For Kane, the best advice for remaining productive is similar to the wisdom she used to convince her new boss she could produce just as much in 32 hours as she could in 40: Set clear expectations with others, and most importantly, with yourself. “Have a consistent day off so your team members know your schedule, and set clear guidelines about whether or not you will be reachable via phone or email on your day off,” she recommends. Though she notes she is always available via email for urgent matters that come up on a Friday, she resists the urge to respond to anything less manic until Monday. Otherwise, the benefits of a shorter schedule would be missed.
Set your priorities at the start of the week
Some forward-thinking companies do not need to be convinced to offer a four-day week, and instead, they make it a retention play to engage the attention span of employees. At Metis Communications, any professional who has worked more than five years earns a permanent summer Friday (or Monday or Tuesday, or whatever rotation you’re on). Recently, Director of Marketing Rachel Sullivan hit this milestone and has been excitedly adjusting to the new lifestyle. One of the greatest motivators for Sullivan is looking forward to a long weekend or a midweek break, depending on the schedule of the week, which is created by tenured employees. Since making the shift, she’s noticed an uptick in her ability to not only prioritize, but also eliminate any ineffectiveness or distractions that could potentially prevent her from being able to enjoy her (well-earned) day off. “The improvement in work-life balance improves happiness, job satisfaction, and loyalty,” she continues. “Employees look forward to their five-year anniversary, and the entire team respects the four-day schedule so employees aren’t expected to be available ‘just in case’ or keep checking in on their days off.”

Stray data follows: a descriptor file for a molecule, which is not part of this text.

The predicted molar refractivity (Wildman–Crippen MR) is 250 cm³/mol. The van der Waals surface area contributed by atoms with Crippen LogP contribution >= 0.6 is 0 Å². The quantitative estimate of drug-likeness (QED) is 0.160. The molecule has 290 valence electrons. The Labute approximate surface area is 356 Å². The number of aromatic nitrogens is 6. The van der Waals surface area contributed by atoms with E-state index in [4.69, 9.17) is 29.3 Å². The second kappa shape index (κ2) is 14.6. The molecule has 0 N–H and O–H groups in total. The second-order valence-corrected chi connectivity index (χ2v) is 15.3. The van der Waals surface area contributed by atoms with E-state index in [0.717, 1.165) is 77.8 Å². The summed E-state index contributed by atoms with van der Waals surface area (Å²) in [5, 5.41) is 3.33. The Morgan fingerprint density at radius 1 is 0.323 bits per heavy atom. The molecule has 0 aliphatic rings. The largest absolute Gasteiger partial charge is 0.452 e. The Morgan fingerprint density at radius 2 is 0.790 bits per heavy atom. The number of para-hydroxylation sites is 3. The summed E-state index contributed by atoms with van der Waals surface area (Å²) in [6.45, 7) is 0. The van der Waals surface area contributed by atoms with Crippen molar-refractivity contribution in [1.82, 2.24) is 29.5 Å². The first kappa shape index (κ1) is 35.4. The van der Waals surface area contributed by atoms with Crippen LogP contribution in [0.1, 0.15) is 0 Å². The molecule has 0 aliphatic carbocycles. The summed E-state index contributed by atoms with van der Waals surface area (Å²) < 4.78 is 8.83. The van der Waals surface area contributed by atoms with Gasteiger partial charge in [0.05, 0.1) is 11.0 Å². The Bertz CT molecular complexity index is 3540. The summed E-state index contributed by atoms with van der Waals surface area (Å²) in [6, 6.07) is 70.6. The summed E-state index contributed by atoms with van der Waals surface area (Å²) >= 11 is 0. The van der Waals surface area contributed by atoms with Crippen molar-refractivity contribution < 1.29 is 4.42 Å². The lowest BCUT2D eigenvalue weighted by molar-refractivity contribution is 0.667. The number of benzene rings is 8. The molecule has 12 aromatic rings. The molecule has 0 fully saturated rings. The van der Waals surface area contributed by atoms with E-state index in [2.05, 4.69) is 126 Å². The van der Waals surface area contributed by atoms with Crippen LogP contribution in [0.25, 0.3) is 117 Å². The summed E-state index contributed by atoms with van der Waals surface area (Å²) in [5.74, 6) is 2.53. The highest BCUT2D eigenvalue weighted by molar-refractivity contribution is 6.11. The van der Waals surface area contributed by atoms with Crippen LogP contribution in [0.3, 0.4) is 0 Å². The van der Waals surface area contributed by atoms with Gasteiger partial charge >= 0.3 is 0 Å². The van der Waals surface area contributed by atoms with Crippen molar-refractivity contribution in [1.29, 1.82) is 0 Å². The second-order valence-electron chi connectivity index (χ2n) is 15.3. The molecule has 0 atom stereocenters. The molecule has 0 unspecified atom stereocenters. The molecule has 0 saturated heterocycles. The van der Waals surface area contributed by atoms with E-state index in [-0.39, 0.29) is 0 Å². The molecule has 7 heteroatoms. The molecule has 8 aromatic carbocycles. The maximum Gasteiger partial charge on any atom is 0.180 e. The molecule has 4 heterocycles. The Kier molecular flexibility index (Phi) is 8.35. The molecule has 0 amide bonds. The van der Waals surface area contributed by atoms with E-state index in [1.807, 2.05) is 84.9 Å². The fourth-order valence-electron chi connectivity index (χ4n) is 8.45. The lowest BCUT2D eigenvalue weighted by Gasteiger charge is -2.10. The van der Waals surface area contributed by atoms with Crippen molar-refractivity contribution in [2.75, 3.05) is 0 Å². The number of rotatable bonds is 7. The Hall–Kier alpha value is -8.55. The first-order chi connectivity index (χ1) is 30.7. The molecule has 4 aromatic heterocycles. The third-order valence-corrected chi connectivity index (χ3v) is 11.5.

Batch your time
When she launched her own consulting firm two years ago, CRH Collective, Carolina Ramirez-Herrera quickly realized the standard nine-to-five tango was antiquated unnecessarily restrictive. “There is no reason you have to be sitting at your computer for those hours just because the rest of the world is,” she explains. After all, one of her main reasons for leaving the cubicle world was not having flexibility to end her working days when she was finished, no matter the time of day. Once she became her own boss, she realized the freedom came with some setbacks, as remaining self-motivated was essential for success and quality output. “Time management is a double-edged sword, and if you are a procrastinator by nature like me, it can definitely be hard to find a schedule that works for you,” she says.
A friend recommended the idea of time batching, and now, Ramirez-Herrera swears by the approach. Instead of scheduling a variety of tasks that utilize various parts of her skill set, she designates particular days to work on specific areas of the company. While Monday mornings are solely for finances and invoices, Tuesdays are for business development and sales, and Wednesday is for creative work. This helps her to maintain her timelines, meet goals, keep clients happy—and get her and her team one day closer to their three-day weekend.